Green Book appraisal techniques, comparing the PFI proposal with
a traditionally funded comparitor, which could be leased, owned
(b) What discount rate should be used
in comparing Private Finance with conventional public procurement?
The normal method is to discount cash flows
using the interest rate implicit in the contract. This will include
the risk element to the contractor. Comparison with the (lower)
Treasury risk-free rate would indicate the risk premium locked
into the contract. A market benchmark interest rate would allow
comparison to both the proposed PFI contract implicit rate and
the Treasury risk-free rate.
(c) Are current procurement procedures
Given the FCO's limited PFI projects we do not
have an opinion on current procurement practices. The FCO has
not explored further PFI procurement of Embassy buildings, other
than Berlin, because we believe traditional funding has offered
better long term value for money, and has been adequate to meet
our needs for new buildings.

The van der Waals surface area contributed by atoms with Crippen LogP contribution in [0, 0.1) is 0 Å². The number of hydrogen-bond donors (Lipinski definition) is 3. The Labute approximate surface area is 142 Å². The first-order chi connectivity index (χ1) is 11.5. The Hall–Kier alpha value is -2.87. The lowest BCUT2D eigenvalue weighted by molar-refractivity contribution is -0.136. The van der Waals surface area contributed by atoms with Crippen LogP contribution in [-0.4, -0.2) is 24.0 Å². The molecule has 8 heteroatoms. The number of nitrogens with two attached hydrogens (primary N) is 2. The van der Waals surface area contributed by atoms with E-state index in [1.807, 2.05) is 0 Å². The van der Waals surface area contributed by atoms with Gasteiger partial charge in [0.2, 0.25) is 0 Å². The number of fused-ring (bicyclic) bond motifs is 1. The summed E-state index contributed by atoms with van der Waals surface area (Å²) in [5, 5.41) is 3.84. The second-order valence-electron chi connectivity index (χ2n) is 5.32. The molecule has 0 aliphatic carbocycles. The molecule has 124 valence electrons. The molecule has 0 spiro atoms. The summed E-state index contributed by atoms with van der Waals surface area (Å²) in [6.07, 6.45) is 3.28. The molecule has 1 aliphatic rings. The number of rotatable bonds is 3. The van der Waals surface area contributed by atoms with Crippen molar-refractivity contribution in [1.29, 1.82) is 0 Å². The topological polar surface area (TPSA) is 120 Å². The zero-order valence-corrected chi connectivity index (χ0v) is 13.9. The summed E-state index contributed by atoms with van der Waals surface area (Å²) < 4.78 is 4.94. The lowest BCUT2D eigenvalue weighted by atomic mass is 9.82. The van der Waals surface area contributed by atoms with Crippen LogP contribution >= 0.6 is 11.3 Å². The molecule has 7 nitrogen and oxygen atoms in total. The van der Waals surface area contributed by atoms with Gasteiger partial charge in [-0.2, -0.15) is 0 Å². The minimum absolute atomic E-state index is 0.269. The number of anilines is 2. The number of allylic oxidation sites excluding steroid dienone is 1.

(d) Is enough information disclosed
on Private Finance projects fully to assess whether the taxpayer
is getting value-for-money?
HMT have a PFI reporting unit which collects
data annually. This appears reasonably comprehensive and seems
aimed very much at VFM issues.
2. How does the performance (eg, cost, delivery
dates and service quality) of schools, hospitals, prisons, roads
and other projects operated under private finance compare to those
which were traditionally procured?
Our own experience with Berlin indicates that
we have a very well designed and built-to-time embassy which is
operated and maintained to an extremely high standard against
agreed performance measures. It is doubtful that traditional funding
mechanisms would give us the same high quality of maintenance.